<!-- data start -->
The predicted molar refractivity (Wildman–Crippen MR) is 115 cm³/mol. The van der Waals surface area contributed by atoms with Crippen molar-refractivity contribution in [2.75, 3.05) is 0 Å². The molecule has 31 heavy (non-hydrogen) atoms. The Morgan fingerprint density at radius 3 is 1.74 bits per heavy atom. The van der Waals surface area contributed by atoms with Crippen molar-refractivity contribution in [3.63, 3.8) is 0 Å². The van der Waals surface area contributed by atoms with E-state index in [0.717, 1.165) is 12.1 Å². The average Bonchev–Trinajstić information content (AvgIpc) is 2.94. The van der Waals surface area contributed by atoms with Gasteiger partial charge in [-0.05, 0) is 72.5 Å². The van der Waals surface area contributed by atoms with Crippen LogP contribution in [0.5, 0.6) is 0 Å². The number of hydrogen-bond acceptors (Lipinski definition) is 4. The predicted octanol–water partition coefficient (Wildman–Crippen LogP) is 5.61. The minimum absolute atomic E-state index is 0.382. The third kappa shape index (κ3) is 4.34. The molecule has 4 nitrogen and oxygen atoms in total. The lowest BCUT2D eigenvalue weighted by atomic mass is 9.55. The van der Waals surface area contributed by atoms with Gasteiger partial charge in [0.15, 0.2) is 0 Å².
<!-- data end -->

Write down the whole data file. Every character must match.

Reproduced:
The predicted molar refractivity (Wildman–Crippen MR) is 115 cm³/mol. The van der Waals surface area contributed by atoms with Crippen molar-refractivity contribution in [2.75, 3.05) is 0 Å². The molecule has 31 heavy (non-hydrogen) atoms. The Morgan fingerprint density at radius 3 is 1.74 bits per heavy atom. The van der Waals surface area contributed by atoms with Crippen molar-refractivity contribution in [3.63, 3.8) is 0 Å². The van der Waals surface area contributed by atoms with E-state index in [0.717, 1.165) is 12.1 Å². The average Bonchev–Trinajstić information content (AvgIpc) is 2.94. The van der Waals surface area contributed by atoms with Gasteiger partial charge in [-0.05, 0) is 72.5 Å². The van der Waals surface area contributed by atoms with Crippen LogP contribution in [0.5, 0.6) is 0 Å². The number of hydrogen-bond acceptors (Lipinski definition) is 4. The predicted octanol–water partition coefficient (Wildman–Crippen LogP) is 5.61. The minimum absolute atomic E-state index is 0.382. The third kappa shape index (κ3) is 4.34. The molecule has 4 nitrogen and oxygen atoms in total. The lowest BCUT2D eigenvalue weighted by atomic mass is 9.55. The van der Waals surface area contributed by atoms with Gasteiger partial charge in [0.15, 0.2) is 0 Å².